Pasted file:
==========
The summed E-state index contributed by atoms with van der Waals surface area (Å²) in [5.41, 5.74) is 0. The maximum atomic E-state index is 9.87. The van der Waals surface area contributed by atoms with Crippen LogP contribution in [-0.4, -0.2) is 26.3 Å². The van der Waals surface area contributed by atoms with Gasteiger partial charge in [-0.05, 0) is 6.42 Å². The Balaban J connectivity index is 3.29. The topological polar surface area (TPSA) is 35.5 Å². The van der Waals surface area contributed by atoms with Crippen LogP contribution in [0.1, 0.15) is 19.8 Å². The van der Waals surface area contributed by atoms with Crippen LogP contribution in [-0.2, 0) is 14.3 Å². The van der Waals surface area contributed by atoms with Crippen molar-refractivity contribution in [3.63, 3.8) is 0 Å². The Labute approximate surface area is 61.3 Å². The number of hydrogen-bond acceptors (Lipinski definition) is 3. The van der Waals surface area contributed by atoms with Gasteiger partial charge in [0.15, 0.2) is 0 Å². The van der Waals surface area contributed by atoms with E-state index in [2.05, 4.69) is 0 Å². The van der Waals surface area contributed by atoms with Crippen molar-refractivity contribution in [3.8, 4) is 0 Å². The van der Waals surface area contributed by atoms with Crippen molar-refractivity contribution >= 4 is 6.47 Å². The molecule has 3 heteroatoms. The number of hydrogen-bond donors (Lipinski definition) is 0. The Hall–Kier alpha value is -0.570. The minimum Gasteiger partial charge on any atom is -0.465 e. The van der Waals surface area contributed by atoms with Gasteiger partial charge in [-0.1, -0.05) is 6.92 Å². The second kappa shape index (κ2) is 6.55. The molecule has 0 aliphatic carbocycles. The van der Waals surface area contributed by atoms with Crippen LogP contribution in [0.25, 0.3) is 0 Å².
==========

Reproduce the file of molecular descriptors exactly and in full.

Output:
The summed E-state index contributed by atoms with van der Waals surface area (Å²) in [5.41, 5.74) is 0. The maximum atomic E-state index is 9.87. The van der Waals surface area contributed by atoms with Crippen LogP contribution in [-0.4, -0.2) is 26.3 Å². The van der Waals surface area contributed by atoms with Gasteiger partial charge in [-0.05, 0) is 6.42 Å². The Balaban J connectivity index is 3.29. The topological polar surface area (TPSA) is 35.5 Å². The van der Waals surface area contributed by atoms with Crippen LogP contribution in [0.1, 0.15) is 19.8 Å². The van der Waals surface area contributed by atoms with Crippen LogP contribution in [-0.2, 0) is 14.3 Å². The van der Waals surface area contributed by atoms with Crippen molar-refractivity contribution in [3.63, 3.8) is 0 Å². The Labute approximate surface area is 61.3 Å². The number of hydrogen-bond acceptors (Lipinski definition) is 3. The van der Waals surface area contributed by atoms with Gasteiger partial charge in [0.15, 0.2) is 0 Å². The van der Waals surface area contributed by atoms with E-state index in [2.05, 4.69) is 0 Å². The van der Waals surface area contributed by atoms with Crippen molar-refractivity contribution in [3.8, 4) is 0 Å². The van der Waals surface area contributed by atoms with Crippen molar-refractivity contribution >= 4 is 6.47 Å². The molecule has 3 heteroatoms. The number of hydrogen-bond donors (Lipinski definition) is 0. The Hall–Kier alpha value is -0.570. The minimum Gasteiger partial charge on any atom is -0.465 e. The van der Waals surface area contributed by atoms with Gasteiger partial charge in [-0.1, -0.05) is 6.92 Å². The second kappa shape index (κ2) is 6.55. The molecule has 0 aliphatic carbocycles. The van der Waals surface area contributed by atoms with Crippen LogP contribution in [0.25, 0.3) is 0 Å².